Ohio Governor John Kasich’s positive politics, even with Hillary Clinton
Halfway through John Kasich’s testing-the-presidential-primary-waters pitch at a local restaurant on Wednesday, something odd struck me: Ohio’s Republican governor hadn’t engaged in Obama-trashing or Clinton-bashing.
Indeed, he declined even when an audience member asked for “two or three of the best reasons you can give us as to why Hillary should not be president of the United States.”
“I’m not getting into Hillary today,” Kasich replied. He answered another question, then circled back. “If I’m talking about what I don’t like about Hillary, then I’m not telling you what I think. And I think you need to know more about who I am, and what I think, than what I think negative about somebody else.”
That response won Kasich a round of applause, prompting him to note that at the New Hampshire GOP’s presidential-candidate cattle call last month, he had stuck to a positive message while most other candidates had ripped into Obama and Clinton.
“If I’ve gotta spend my time trashing people to be successful in this, you can count me out,” said the man who hasn’t yet counted himself in, but sounds increasingly like a candidate. He then launched into a story about raising turnpike tolls in Ohio to back bonds for infrastructure improvements.
A while later, I ran into the please-pillory-Hillary questioner on Main Street, and asked what he had thought of Kasich’s answer. He was (sometime) ski mogul Les Otten, a former Republican candidate for governor in Maine, who says he may well be a New Hampshire resident by primary time. Otten claimed Kasich’s reply was just what he wanted.
“I think people in the north country of New England are pretty tired of politics as usual, and will be looking for a candidate that speaks plainly and just talks about the issues,” he said.
Otten may be onto something there. I also expect New Hampshire Republican primary voters will end up favoring a results-oriented conservative pragmatist over the right-wing to-the-barricade ideologues. Further, as Granite State GOP graybeard Tom Rath observes, if the Democratic primary looks like a Clinton cakewalk, independents may decide to take GOP ballots — and that group in particular could find Kasich politically attractive.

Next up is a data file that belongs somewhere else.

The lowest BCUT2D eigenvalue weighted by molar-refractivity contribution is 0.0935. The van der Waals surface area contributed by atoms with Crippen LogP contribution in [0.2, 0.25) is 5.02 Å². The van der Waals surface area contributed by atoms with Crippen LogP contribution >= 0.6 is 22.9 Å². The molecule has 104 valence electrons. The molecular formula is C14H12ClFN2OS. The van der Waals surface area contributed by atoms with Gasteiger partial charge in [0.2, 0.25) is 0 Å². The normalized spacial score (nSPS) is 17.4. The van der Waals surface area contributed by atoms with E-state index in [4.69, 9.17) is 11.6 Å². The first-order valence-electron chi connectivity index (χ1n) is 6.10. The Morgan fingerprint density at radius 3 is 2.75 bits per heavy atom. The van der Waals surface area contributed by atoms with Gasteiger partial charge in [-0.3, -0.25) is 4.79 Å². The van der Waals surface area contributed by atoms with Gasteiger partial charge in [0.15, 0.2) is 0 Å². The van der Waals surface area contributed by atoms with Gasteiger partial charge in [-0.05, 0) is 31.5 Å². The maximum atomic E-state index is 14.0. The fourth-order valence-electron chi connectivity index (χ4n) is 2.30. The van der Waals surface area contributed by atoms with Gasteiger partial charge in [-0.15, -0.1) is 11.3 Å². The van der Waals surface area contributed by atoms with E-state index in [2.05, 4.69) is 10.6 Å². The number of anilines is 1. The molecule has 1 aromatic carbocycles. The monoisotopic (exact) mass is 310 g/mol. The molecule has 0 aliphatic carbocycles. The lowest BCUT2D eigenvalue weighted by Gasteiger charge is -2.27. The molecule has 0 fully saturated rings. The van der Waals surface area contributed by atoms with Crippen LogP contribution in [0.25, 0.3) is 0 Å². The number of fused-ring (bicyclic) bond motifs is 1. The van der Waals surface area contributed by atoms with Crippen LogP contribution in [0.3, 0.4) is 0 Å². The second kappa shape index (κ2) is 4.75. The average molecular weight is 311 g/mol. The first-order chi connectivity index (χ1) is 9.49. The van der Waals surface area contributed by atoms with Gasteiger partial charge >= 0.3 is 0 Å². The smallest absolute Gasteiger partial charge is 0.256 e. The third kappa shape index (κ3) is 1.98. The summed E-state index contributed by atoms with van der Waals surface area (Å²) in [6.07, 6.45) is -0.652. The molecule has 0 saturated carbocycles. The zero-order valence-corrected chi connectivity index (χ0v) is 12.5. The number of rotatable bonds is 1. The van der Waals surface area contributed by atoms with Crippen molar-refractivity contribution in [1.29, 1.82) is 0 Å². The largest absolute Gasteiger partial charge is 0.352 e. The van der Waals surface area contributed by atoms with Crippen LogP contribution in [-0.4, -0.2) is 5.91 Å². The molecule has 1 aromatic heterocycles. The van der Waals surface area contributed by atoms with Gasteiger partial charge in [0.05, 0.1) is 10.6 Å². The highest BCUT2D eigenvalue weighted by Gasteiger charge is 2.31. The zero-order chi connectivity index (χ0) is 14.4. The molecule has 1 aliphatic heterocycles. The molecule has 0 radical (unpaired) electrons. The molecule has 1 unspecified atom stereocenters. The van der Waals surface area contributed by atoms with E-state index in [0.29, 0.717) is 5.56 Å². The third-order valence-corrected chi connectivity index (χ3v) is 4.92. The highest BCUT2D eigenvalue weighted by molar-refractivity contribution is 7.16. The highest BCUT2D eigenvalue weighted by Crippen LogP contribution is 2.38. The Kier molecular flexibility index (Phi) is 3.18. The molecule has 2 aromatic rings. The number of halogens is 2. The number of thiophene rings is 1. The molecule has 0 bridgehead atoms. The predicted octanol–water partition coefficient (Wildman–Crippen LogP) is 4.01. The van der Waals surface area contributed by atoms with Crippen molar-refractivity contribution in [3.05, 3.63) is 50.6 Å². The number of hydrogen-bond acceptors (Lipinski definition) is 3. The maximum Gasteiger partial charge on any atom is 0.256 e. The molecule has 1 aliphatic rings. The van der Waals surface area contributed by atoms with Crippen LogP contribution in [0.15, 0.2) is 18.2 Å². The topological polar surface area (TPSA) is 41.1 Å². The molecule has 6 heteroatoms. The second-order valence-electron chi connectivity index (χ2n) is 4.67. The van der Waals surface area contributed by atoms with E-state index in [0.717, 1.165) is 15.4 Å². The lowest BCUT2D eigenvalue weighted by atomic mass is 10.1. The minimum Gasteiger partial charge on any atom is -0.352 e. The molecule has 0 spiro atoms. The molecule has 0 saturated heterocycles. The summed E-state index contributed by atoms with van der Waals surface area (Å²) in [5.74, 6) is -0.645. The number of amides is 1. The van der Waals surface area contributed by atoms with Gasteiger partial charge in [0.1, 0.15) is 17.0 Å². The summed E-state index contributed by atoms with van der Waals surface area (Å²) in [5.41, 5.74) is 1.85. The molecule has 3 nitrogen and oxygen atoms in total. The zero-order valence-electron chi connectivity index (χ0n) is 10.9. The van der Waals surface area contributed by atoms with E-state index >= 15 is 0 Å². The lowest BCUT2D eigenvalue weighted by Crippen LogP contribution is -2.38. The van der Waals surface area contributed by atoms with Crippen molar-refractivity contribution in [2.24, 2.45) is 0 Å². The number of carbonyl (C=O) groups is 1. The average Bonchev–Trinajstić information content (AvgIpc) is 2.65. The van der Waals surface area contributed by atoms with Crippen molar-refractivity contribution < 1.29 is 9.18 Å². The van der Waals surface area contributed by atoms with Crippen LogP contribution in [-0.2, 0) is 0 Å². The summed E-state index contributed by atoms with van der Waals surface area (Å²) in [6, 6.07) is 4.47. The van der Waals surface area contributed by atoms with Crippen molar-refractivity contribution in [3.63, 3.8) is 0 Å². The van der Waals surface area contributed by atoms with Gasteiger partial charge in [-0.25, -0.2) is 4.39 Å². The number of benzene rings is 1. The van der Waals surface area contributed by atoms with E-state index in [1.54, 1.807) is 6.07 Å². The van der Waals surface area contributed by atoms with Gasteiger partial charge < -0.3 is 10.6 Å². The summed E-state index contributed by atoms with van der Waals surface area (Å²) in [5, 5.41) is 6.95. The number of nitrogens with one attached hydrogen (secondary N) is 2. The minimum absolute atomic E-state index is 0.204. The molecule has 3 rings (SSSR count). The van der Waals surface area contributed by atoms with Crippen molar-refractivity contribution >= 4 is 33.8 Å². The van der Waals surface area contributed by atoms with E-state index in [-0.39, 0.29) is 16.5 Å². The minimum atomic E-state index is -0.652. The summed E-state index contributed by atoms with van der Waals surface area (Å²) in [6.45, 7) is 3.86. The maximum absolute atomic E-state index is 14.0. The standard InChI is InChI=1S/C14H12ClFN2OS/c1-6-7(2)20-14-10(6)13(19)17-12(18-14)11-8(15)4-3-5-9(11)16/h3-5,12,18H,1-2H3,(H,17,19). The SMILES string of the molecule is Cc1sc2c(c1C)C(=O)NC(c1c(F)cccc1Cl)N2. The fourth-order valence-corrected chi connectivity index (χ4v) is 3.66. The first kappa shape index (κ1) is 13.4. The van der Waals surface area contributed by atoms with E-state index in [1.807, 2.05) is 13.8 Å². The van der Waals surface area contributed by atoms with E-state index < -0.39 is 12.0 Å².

A pragmatic rather than a doctrinaire conservative, Kasich, 62, hasn’t retooled his stands to pass right-wing litmus tests, at least not so far. He supports Common Core, for example, citing the need for better educational standards. He expanded Medicaid under the Affordable Care Act, though he wants to repeal the rest of Obamacare and let the states craft health-coverage solutions. Kasich has said he thinks climate change is a problem, but hasn’t displayed any urgency about addressing it. Fiscally, Kasich, whose resume includes nine terms in the House, has been a tax cutter and budget balancer, but also someone who thinks government should help the poor, a belief rooted in his strong religious values.
In Concord, I asked him if he was trying to reclaim the party from its hard-right ideologues.
Kasich said no, but then added: “I would hope that people will see what worked in Ohio for a conservative Republican who was able to win the state with a big margin, and I hope leading by example will help them to kind of rethink maybe where they are.”
As a smart, accomplished swing-state governor, Kasich belongs in the lightly populated category of Republican hopefuls one could actually imagine as president.
And in New Hampshire, that’s a very good place to be.